The principles of MI help guide the MI conversation.  The principles consist of Develop Discrepancy, Express Empathy, Roll with Resistance, and Support Self-Efficacy.


D-evelop Discrepancy

§  “Motivation for change occurs when people perceive a discrepancy between                      where they are and where they want to be" (Miller, Zweben, DiClemente, &                          Rychtarik, 1992, p. 8).  

§  When clients/offenders perceive that their current behaviors are not leading                      toward some important future goal, they become more motivated to make                          important life changes. 

§  One of our goals as the practitioner is to help clients/offenders see how some                     of their current ways of being may lead them away from, rather than toward,                     their eventual goals.


E-xpress Empathy

§  Empathy vs. Sympathy – they are not the same thing

    •  Empathy

§  Conveys understanding

§  Shows client that you are listening, and making a                                           genuine effort to understand their perspective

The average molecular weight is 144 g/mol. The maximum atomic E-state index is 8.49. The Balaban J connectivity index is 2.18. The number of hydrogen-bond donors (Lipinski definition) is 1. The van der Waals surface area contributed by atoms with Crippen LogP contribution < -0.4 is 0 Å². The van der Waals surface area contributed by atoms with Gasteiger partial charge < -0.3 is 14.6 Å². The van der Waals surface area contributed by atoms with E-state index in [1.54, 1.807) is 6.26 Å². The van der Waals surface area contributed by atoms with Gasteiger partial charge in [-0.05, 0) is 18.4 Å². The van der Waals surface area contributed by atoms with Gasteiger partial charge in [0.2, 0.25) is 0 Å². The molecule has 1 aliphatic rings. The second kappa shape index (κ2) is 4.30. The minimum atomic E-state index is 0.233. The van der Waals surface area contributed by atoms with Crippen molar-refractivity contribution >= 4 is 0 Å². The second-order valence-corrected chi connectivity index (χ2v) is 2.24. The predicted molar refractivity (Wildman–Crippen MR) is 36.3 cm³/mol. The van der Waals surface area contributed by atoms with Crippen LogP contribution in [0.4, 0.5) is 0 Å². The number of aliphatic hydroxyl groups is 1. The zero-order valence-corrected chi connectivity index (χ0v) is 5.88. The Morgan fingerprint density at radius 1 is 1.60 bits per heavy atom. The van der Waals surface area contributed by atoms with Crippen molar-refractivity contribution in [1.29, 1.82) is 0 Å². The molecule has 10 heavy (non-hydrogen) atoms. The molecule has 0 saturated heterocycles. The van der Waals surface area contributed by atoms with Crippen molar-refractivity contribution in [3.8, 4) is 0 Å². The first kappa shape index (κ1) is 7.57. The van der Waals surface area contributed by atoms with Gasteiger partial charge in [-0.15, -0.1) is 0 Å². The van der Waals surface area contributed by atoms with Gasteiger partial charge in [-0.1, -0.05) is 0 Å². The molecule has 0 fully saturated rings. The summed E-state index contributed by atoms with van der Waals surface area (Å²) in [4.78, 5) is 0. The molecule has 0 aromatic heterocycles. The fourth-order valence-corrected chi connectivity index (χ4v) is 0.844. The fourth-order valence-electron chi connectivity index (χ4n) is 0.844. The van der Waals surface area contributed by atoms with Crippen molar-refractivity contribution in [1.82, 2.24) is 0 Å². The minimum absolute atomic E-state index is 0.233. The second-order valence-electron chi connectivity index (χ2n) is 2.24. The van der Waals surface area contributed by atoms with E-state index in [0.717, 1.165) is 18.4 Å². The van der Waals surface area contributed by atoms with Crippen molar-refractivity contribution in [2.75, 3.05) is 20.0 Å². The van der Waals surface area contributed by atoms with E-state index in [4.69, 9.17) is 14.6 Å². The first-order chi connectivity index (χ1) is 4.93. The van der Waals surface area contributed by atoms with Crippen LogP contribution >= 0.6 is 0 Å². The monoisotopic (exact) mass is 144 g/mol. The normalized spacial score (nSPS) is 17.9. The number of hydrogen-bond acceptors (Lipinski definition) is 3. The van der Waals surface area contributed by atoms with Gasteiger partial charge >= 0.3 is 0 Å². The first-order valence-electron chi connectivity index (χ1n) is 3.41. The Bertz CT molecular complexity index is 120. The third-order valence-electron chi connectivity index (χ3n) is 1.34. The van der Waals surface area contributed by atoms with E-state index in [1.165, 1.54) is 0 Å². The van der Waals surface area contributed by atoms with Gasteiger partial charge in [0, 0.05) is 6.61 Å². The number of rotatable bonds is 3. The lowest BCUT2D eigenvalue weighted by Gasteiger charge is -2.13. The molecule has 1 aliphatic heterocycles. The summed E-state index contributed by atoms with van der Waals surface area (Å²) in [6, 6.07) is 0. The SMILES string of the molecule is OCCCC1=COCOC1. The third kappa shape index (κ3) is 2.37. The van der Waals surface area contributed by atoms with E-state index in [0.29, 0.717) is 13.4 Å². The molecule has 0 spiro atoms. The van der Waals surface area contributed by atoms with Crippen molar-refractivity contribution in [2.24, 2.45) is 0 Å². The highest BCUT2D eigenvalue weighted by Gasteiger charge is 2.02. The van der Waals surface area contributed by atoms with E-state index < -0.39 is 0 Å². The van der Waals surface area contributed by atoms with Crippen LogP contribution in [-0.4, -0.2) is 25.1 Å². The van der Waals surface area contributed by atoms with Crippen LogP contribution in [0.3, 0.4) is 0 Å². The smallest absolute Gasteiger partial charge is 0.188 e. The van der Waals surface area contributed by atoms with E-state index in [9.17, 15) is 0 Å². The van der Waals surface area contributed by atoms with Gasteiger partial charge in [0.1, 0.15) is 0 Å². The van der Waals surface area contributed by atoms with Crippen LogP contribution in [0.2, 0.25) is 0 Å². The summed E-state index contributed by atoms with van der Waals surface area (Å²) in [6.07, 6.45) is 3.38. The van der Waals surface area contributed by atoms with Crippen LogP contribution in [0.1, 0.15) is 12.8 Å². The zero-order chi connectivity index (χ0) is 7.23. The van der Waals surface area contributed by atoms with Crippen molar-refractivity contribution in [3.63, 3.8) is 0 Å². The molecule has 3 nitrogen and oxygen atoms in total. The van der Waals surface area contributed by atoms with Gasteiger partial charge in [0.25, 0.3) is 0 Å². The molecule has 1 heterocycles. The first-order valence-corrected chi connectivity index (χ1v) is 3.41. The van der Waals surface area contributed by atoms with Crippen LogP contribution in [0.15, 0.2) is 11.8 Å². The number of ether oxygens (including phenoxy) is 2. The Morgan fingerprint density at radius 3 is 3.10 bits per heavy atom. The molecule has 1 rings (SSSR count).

§  Making equally genuine effort to convey that                                                   understanding to the client

§  Does not mean sympathy, agreement, or approval

§  Sympathy

§  Conveys some compassion

§  Has a more intimate feeling, which we don’t want

§  Ultimately can increase client defensiveness

§  One great way to express empathy is through reflective listening

§  A major component of MI

§  Shows the client that you’re listening and that you understand what they are                       saying


R-oll with Resistance

§  When we encounter someone that is resistant to change or resistant to us                        when change is being discussed, we want do not want to meet resistance with                     resistance

§  Accept that it is difficult for the client/offender to change or talk about change

§  Reluctance to change is natural

§  Avoid arguing with the client and for change


    S-upport Self-Efficacy

§  Self-efficacy is the belief that change is possible

§  When a person believes that they are capable of making a change, they are                     more likely to talk about and try making a change

§  The client/offender is responsible for choosing and carrying out personal                           change